MIDFOOT ARTHRITIS

What is mid foot arthritis?

The midfoot is the middle region of the foot, where a cluster of small bones forms an arch on the top of the foot. The midfoot contains 5 bones which are connected by “joints” to one another and also are connected to the “hindfoot” and “forefoot” by other joints. From this cluster, five long bones (metatarsals) extend to the toes.


The process of osteoarthritis involves wearing or thinning of the smooth cartilage joint surfaces which causes bone to rub on bone, as well as soft tissue stiffness surrounding the joints. Swelling, inflammation and pain are symptoms of midfoot arthritis.


X-rays shows loss of normal joint space indicative of arthritis

Who gets midfoot arthritis?

Wear and tear can happen without a clear cause. However, several factors claimed to be responsible for development of osteoarthritis. For example, joint damage as seen with previous fracture even if successfully treated many years before. Inflammation like rheumatoid arthritis, poor ankle-foot alignment, deformity and tendon problems can be possible contributing factors for osteoarthritis.

What are the symptoms?

Pain is usually felt primarily on the top or sides the foot. Some individuals may suffer from referred pain radiating towards the toes. Pain and stiffness on walking and ascending or descending stairs is often the main aggravating activity.

The foot may become less flexible, particularly on uneven surfaces. If osteoarthritis becomes more severe the affected area may develop swelling and thickening which can be seen and felt. Some people experience giving way due to pain.

The foot can subtly change its shape and become flatter in its appearance with loss of the natural arch.

What are the treatment options?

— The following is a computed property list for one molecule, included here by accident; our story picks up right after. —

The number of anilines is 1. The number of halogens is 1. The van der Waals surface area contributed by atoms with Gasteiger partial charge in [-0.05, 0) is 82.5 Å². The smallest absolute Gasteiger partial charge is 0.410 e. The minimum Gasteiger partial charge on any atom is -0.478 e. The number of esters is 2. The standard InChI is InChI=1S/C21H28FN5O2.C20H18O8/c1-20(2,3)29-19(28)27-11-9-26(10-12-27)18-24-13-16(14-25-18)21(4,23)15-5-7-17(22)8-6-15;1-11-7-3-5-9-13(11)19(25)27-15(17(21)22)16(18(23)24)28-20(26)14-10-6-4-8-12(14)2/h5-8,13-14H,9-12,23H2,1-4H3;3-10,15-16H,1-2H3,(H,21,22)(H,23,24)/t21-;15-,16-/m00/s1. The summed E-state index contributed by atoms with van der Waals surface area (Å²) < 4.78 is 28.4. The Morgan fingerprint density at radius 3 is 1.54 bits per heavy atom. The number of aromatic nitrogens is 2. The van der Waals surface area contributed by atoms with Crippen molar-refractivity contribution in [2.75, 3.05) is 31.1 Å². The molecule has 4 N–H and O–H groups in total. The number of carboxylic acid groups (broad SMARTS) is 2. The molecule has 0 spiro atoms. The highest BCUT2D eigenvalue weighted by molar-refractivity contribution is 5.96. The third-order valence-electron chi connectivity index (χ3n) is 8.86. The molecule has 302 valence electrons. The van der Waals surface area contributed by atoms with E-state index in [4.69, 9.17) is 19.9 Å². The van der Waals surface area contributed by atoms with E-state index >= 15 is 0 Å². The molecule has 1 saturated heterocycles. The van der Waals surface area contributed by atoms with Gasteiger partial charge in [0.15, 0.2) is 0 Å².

Non-Operative Treatment

  • Activity Modification - Limiting standing and walking, particularly on uneven terrain, will help limit exacerbation of symptoms. Use of an exercise bike or swimming as a form of aerobic exercise instead of walking or running, will likely be beneficial as it allows for a good workout with much less loading through the small foot joints.

  • Weight-Loss - Losing even a moderate amount of weight can substantially decrease the forces going through the arthritic joint.

  • Shoe modification - Often stiffer soled shoes or “rocker bottom” shoes can really help when walking, talking the strain off the painful joints. Rocker bottom shoes can be searched for online to see the types of footwear available

  • Pain killers - such as paracetamol and anti-inflammatory medication can help decrease pain symptoms

  • Strengthening and stretching programs - Exercise to keep the muscles of the foot as strong as possible, and to keep the joint moving through a gentle range of motion, may be helpful.

  • Steroid/Anaesthetic injections into the joints can provide temporary relief and can be repeated. These are undertaken in theatre with X-ray guidance.


Operative treatment is usually reserved for extensive arthritis that has failed non-operative management. It involves joining the arthritis joints together so that they form one bone and therefore no longer rub and move. This is known as a midfoot fusion.

What are the benefits of surgery?